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Author Brown, Thomas, 1778-1820.

Title Observations on the Zoonomia of Erasmus Darwin, M.D. / by Thomas Brown, Esq
Published Edinburgh : Printed for Mundell & Son ; 1798
London : J. Johnson, St. Paul's Church Yard, and J. Wright, Piccadilly, 1798
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Description 1 online resource ( xxiv, 560pages)
Summary "The system of life, which forms the groundwork of Zoonomia, is marked by the fame bold originality of thought, that distinguished the theoretical part of the Botanic Garden. The field of conjecture, and, consequently, of error, appears to be less; as the changes of life are not distant, like those, which elevated our mountains, or gave motion to the planetary system. They continually take place, before us: and, together with those experiments, of which every one may himself be the subject, Dr. Darwin has enjoyed the peculiar opportunities of observation, which long, and extensive medical practice affords. But it is the lot of theorists, to be satisfied with less evidence of their own opinions, than of those of others; and opportunities of observation, though they greatly aid us, in discovering the errors of any other system, are, therefore, in general, insufficient, to show us the futility of our own. Some perceived relation must always precede opinion; but it is often founded on flight analogies, and induction is afterwards made, more to support, than to try its validity. The phenomena are viewed, in the light, in which we wish them to appear, rather than in that, in which nature presents them; and inconsistencies are thus unnoticed, which readily occur to him, who has no other interest in a work, than as it adds to his store of truths. Some of these inconsistencies, which the author of Zoonomia has not been able to avoid, in the leading principles of his theory, and in the explanations, founded on them, it is the object of the following pages, to point out. If, in reviewing Dr. Darwin's system, I have sometimes been obliged to point out its ridiculous consequences, I trust, it will not be imputed to disrespectful, but to the peculiar nature of hypothetical reasoning, When the existence of a substance is affirmed, it is often impossible, to prove, by direct argument, that the supposed substance does not exist, and the only remaining mode of confutation is to take its existence, for granted, and state the absurdities, to which it leads. But I should, indeed, be ill qualified, to judge of the merits of Zoonomia, if I could be guilty of disrespect: to its ingenious author, by whom I have been often instructed, and always delighted"--Preface. (PsycINFO Database Record (c) 2009 APA, all rights reserved)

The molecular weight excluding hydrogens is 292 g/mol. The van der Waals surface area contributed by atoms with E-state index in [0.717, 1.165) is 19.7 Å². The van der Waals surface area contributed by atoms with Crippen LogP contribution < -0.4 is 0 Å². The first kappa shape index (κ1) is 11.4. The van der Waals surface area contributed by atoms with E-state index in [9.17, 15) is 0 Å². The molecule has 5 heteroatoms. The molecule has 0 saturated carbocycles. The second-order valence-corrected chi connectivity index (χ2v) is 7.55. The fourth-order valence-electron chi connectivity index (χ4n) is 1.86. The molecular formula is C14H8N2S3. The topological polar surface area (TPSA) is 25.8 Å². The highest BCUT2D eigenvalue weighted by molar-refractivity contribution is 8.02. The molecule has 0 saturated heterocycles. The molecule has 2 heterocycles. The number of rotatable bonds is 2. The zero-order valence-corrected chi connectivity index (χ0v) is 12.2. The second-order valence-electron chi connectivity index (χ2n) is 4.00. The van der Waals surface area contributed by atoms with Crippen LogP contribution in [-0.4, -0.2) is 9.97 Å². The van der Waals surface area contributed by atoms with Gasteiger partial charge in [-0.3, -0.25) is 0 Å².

Notes Also issued in print
Subject Darwin, Erasmus, 1731-1802. Zoonomia
Physiology -- Early works to 1800.
Pathology -- Early works to 1800.
Medicine -- Early works to 1800.
Evolution -- Early works to 1800.
Genre/Form Biographies.
Form Electronic book